Last week Yahoo laid off the Delicious team and suddenly “just use Delicious for that” was no longer a viable answer. None of my plans for the site included the contingency that our giant main competior might just up and disappear.
    Right now all I feel is extreme relief that we were able to stay up and absorb the ten million bookmarks that got thrown at us in a week. But in answering email I can clearly hear what people want: network discovery, public profiles, more control over search and tagging, ways to hook in to the rest of their online lives.
    I am glad to try to do this, and to try and fill the void that Delicious will be leaving, because I think it was an enormously useful website. But it’s going to take us a little time to get there in a way that preserves our identity, and avoids selling out the early users who got us this far in the first place.
    So if the site seems a little schizophrenic and conceptually confusing for the next few weeks, please bear with us. On the other hand, if it’s not quickly and reliably saving links, send me a bug report!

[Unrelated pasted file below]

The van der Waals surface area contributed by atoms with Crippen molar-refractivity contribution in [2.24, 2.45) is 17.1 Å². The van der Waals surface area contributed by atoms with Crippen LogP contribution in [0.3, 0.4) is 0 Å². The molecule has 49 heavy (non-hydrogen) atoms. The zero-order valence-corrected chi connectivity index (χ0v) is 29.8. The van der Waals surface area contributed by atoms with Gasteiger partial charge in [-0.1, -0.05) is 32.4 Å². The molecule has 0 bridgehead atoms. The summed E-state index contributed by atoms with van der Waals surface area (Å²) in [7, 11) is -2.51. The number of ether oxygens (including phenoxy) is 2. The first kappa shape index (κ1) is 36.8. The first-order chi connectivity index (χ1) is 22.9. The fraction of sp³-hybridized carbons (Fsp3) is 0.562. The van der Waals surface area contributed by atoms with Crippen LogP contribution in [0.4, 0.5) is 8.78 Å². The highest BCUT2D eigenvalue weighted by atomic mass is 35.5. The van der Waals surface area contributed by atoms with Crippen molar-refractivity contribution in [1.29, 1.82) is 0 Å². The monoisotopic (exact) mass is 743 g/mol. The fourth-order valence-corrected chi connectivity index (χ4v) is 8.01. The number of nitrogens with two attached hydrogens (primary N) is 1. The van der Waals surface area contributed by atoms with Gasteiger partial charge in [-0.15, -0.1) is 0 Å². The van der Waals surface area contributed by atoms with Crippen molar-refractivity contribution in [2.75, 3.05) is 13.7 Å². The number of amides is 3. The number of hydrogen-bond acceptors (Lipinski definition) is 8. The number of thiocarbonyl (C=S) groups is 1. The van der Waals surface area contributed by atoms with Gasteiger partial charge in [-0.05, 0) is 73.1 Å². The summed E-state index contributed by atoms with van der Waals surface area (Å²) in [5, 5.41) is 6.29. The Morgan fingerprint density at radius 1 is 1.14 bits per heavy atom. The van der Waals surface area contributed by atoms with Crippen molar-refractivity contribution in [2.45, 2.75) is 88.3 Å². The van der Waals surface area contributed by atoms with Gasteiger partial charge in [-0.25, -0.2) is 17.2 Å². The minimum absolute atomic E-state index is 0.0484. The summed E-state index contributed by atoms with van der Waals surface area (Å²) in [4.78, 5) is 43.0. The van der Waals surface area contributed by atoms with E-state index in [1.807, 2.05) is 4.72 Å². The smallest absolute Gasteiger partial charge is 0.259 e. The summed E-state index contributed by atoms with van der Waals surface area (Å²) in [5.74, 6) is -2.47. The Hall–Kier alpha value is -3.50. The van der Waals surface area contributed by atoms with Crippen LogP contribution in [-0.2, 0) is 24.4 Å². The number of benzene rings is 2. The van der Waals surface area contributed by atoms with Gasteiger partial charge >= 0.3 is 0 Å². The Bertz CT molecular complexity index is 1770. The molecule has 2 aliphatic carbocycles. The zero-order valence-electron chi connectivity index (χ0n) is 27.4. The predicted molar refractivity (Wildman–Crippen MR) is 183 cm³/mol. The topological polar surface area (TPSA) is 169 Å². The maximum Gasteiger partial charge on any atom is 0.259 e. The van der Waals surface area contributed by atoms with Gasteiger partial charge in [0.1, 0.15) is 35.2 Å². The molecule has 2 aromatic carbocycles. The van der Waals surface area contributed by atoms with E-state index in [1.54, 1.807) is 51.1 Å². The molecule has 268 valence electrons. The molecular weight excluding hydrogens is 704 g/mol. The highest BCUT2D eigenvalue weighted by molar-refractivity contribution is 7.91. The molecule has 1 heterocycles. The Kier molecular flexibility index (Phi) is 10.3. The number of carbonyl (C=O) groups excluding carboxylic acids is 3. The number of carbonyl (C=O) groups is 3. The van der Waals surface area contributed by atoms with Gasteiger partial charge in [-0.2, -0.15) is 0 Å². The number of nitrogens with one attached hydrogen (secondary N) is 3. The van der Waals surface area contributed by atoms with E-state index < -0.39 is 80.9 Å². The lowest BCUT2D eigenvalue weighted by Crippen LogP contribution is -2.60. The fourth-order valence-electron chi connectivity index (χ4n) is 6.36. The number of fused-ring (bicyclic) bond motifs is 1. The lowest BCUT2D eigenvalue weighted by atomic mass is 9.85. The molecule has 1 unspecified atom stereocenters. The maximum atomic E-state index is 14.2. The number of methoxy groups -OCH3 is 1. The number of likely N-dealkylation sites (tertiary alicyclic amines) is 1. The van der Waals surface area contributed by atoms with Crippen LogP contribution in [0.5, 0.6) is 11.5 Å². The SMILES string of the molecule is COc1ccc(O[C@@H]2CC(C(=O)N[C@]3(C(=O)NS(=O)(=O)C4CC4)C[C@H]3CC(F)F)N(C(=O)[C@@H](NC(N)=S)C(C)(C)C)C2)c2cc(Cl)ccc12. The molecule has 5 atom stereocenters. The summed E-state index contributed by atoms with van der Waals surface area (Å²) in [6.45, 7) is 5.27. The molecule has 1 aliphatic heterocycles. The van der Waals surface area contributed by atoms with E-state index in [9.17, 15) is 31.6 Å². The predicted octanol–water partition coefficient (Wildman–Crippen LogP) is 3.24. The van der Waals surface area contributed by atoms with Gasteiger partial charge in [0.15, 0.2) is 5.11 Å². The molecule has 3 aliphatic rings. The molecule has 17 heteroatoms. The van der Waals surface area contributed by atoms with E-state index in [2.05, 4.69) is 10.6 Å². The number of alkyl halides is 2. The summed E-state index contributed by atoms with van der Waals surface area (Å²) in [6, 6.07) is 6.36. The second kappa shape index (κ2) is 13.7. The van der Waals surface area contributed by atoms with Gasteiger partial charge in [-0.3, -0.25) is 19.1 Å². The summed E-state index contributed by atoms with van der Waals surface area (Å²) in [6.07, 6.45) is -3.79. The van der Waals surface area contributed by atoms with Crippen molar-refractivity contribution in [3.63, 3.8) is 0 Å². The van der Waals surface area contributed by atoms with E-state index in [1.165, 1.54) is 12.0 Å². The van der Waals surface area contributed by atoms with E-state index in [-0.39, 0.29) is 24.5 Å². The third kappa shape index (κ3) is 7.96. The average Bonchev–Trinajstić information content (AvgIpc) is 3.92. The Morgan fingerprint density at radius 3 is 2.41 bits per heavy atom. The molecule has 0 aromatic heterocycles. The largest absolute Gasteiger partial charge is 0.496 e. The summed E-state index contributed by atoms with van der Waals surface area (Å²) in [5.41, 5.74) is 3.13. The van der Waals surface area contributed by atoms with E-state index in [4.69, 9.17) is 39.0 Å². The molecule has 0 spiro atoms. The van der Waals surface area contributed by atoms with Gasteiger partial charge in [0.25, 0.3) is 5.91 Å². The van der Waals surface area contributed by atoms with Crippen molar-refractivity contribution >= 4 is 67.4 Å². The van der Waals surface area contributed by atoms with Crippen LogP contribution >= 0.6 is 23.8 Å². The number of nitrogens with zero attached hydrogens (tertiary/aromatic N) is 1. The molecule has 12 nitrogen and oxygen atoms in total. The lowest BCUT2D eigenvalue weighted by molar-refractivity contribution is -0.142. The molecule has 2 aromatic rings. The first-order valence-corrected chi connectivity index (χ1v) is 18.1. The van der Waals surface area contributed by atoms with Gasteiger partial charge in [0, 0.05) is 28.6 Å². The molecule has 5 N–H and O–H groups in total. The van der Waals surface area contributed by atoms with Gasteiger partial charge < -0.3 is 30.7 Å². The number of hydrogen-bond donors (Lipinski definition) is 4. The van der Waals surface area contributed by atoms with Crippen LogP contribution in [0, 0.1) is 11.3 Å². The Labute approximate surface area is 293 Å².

2. Thanks for the thorough response Maciej. I’m glad to hear the network features may eventually get in to Pinboard, it’s the one thing I think delicious did well that was often overlooked by most users. Overall, the rest of the service is top notch and great for personal use, it was just in the current implementation I was thinking it might be too personal of a toolset. Glad to hear you are actively working on it and congrats on surviving the great migration of delicious users.


  3. Completely concur with Matt’s analysis.
    I used the ‘social’ features of delicious in a very lightweight way, but even still, I do miss those features in Pinboard.
    Good luck! And congrats on absorbing the big influx. I mentioned on Twitter I’d had “R&D Pinboard; consider converting” on my ToDo list for months; the yahoo! mess was a good forcing function for me at least.